TAKE A MICHI-GANDER: President Barack Obama will be in Redford, Mich., today for an event at the Daimler Detroit Diesel plant. Before the election, an event like this might have featured a dozen auto bailout references. But the hot topic now is a controversial “right to work” law the state Legislature is pushing through that has drawn strong Democratic opposition. MT is on the lookout for a mention of the anti-union bill and perhaps a bailout/rescue reference thrown in for good measure.
BOUSTANY CRUISES: Rep. Charles Boustany easily beat T&I member Jeff Landry in Saturday’s contest, bringing the 2012 cycle to a close. Boustany nabbed 61 percent of the vote to Landry’s 39 percent and will return for a fifth term in Congress. The unofficial turnout, according to the Louisiana secretary of state: 19.3 percent. A Republican was going to get the seat either way, but the 113th breakdown is now finalized: 234 Republicans, 200 Democrats and one open seat after Rep. Jesse Jackson Jr. resigned. Alex Isenstadt has more on the Louisiana race: http://politi.co/TV8hQR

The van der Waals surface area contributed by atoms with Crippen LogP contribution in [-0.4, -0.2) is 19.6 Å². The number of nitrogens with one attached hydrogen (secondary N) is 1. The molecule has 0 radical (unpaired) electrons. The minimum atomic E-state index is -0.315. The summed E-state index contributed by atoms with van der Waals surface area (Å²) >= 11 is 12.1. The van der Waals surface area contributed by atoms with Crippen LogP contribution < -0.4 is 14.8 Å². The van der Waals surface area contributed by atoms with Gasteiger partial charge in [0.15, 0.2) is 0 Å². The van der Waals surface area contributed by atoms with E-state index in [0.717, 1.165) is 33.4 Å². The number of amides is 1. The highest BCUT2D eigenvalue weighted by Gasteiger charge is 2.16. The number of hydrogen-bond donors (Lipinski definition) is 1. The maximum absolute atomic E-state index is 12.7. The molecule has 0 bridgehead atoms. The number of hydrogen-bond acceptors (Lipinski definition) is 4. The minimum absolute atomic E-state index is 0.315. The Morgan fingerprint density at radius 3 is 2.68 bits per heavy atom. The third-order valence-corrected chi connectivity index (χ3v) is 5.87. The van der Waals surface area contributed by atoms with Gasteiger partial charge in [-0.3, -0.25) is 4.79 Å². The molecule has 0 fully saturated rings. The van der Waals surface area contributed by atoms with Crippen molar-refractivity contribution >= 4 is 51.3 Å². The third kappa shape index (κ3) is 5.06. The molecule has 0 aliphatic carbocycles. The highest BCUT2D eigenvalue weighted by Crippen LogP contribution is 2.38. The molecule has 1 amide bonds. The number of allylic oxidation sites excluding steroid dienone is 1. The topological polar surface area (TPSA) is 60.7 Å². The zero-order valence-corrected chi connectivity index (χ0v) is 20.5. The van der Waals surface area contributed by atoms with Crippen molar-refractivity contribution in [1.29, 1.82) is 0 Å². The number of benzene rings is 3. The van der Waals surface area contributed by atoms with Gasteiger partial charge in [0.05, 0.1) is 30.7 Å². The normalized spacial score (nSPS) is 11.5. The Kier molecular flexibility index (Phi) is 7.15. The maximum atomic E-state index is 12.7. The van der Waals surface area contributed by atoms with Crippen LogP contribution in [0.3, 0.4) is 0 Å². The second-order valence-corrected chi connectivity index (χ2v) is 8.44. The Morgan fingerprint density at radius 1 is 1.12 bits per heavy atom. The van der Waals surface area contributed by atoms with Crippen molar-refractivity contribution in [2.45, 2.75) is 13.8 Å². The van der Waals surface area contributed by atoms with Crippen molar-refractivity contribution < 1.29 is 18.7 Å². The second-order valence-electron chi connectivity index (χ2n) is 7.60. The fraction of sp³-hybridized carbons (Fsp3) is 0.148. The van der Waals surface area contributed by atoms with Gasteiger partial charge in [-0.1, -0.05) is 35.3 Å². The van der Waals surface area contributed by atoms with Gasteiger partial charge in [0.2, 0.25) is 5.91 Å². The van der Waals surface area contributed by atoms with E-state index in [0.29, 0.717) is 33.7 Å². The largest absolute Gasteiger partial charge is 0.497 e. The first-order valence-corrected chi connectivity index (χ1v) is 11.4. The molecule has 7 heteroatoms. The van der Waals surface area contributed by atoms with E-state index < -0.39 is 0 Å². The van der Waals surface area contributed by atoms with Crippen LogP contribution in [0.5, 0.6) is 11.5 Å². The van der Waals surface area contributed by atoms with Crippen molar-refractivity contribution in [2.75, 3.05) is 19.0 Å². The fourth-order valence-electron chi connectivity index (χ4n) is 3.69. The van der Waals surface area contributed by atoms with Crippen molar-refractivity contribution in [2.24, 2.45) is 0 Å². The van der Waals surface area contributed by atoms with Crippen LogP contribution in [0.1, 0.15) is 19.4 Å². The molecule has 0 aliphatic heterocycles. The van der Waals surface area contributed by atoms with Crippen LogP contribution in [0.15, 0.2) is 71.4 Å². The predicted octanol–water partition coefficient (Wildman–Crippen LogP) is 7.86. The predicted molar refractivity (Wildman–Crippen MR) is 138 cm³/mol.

TRANSIT BENEFITS STILL AT STATION — And gas tax evasion: Want to know where the Senate’s package of tax provisions, including bringing transit benefits ($125) up to the level of parking ($240), stands? Select Revenues Chairman Pat Tiberi told MT pretty simply: “The extenders are nowhere right now. They’re a backseat” to the fiscal cliff. So, could they be a part of negotiations? “There’s no negotiations going on. So I don’t think anything is a part of anything.” What about the gas tax? “There’s nothing on the table. There’s nothing to talk about.” A day later, we asked the same question to Kevin McCarthy. The GOP whip gave us a similar state o’ play on the gas tax: “We need to get into negotiations to find out what’s in it.” Readers, we are trying!